In this issue:

Membership    ·    New Books    ·    Event Calendar

Banner Image: Engraving of The Athenaeum from Gleason's Pictorial Drawing Room Companion, 8/15/1854. Hand colored at a later date.

199th Annual Report

The 199th Annual Report is now available on the Athenaeum's website.  

Please click here

Upcoming Events

Lecture: Conor Lucey, “New Light on Owen Biddle, House Carpenter (1774-1806)."
Saturday, March 7, 1:30PM.  Athenaeum Members Free.  RSVP to or 215-925-2688.  All Others $10. Online payment

Socrates Cafe Discussion Group
Tuesday, March 10, 11:00AM. More Information. RSVP to

An armchair discussion with Peter Binzen, Jonathan Binzen and Deborah Dilworth Bishop. Richardson Dilworth: Last of the Bare Knuckled Aristocrats.
Wednesday, March 11, 5:30PM.  Athenaeum Members Free. RSVP to or 215-925-2688. All Others $10. Online payment.

The Annual Alvin Holm Lecture: Co-sponsored with the Institute of Classical Architecture and Art, Philadelphia Chapter. Peter Pennoyer and Anne Walker, New York Transformed: The Architecture of Cross & Cross.
Thursday, March 12, 6:00PM.  Athenaeum and ICAA Philadelphia Members Free. RSVP to or 215-925-2688. All Others $10. Online payment.

Athenaeum Genealogy Group
Wednesday, March 18, 2:00-4:00PM.  More Information. Free.  Athenaeum Members Only.  RSVP to or 215-925-2688.

SOCIETY HILL-HOT AND HEALTHY!: Andrew B. Newberg, M.D., “How to Keep your Brain Healthy!”
Friday, March 20, 2015, 2:30 PM.  Free. RSVP to or 215-925-2688.

WORKSHOP: Amanda D’Amico, “Fun, Folded Instant Books”– Children’s Book Arts Workshop
Saturday, March 21, 2015, 1:00-3:00 PM. Free. RSVP to or 215-925-2688.

LECTURE: Sue Eisenfeld, Shenandoah: A Story of Conservation and Betrayal.
Wednesday, March 25, 2015, 5:30 PM.  Athenaeum Members Free. RSVP to or 215-925-2688. All Others $10. Online payment.

Exhibition Opening: Yellowbacks: Don’t Judge These Victorian Books by Their Covers

Offered for an astounding price of one or two shillings, “yellowbacks” with their dramatic covers responded to rising literacy in England in the mid to late nineteenth century. Their eye-catching paper covers displayed dramatic scenes intended to draw the reader into the plot while the backs of the books advertised such popular products as Pears’ Soap. The Athenaeum owns over 100 “yellowback” titles, first intended as cheap reading for British travel. These were acquired as they were published in England, clearly indicating a stage in the development of the Athenaeum’s recreational reading collection.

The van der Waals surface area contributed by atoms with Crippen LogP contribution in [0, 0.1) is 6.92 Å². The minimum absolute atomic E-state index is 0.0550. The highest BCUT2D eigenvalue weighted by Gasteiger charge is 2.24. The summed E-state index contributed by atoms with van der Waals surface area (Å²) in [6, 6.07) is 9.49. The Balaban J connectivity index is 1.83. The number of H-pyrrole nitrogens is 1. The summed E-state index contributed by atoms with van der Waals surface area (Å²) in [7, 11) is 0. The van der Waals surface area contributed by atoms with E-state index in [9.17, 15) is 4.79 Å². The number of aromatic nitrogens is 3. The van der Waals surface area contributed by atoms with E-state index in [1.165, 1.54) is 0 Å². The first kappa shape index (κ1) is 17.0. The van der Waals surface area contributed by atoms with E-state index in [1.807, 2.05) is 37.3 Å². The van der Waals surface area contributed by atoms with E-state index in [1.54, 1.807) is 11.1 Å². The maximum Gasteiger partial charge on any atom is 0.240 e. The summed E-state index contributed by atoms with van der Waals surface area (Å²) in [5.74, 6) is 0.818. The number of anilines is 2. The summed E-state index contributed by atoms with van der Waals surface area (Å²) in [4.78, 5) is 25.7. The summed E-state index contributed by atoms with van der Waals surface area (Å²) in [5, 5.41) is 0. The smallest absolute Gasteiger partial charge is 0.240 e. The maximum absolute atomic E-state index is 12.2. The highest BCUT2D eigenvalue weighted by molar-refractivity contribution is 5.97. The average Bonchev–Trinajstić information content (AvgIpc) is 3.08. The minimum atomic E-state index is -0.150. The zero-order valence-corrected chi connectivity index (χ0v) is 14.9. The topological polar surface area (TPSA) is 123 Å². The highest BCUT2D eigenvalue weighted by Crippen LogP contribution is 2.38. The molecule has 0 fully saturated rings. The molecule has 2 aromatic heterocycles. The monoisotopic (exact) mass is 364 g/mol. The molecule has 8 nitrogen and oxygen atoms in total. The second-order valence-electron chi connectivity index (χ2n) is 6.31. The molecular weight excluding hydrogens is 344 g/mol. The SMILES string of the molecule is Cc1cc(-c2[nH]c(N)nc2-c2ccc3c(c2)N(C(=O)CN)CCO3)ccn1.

Exhibition Dates: March 6 - March 31, 2015

Opening Reception: Friday, March 6, 2015, 5:00-7:00pm  Free.  RSVP to or 215-925-2688.

Member News

Athenaeum member Cynthia Connolly will participate in this One Book One Philadelphia event.

The History of Orphan Trains

Monday, March 16, 2015 at 7:00PM
National Liberty Museum, 321 Chestnut St.

Featured author Christina Baker Kline will discuss her research process in writing Orphan Train and give an in-depth historical overview of the real orphan trains, which transported thousands of children to the American Midwest between 1853 and 1929, showing rarely seen photographs of this social program. She will then be interviewed by Cynthia Connolly, Ph.D. RN, Associate Professor of Nursing and Senior Fellow at the Barbara Bates Center for the Study of the History of Nursing and Co-Faculty Director of the Field Center for Children’s Policy, Practice, and Research. To RSVP (recommended) visit

New History Making Productions Webisodes

Based on research undertaken by Historical Preservationist John Gallery, History Making Productions has produced two new webisodes, one on the Philadelphia grid and the other on the plan that became the foundation for Southeastern Pennsylvania.

Philadelphia: Planning a City 

Many cities are organized in a grid pattern, but do you know where that happened first? Learn about the Quaker roots of William Penn's plan to structure Philadelphia around a grid, and the successes and failures of that plan as the colony grew. Watch hereEducational Materials.

The Plan for Pennsylvania In 1687

William Penn was granted a tract of land in the New World. Learn how he took that swath of uncharted land and organized it into areas that we still recognize today. Watch hereEducational Materials.


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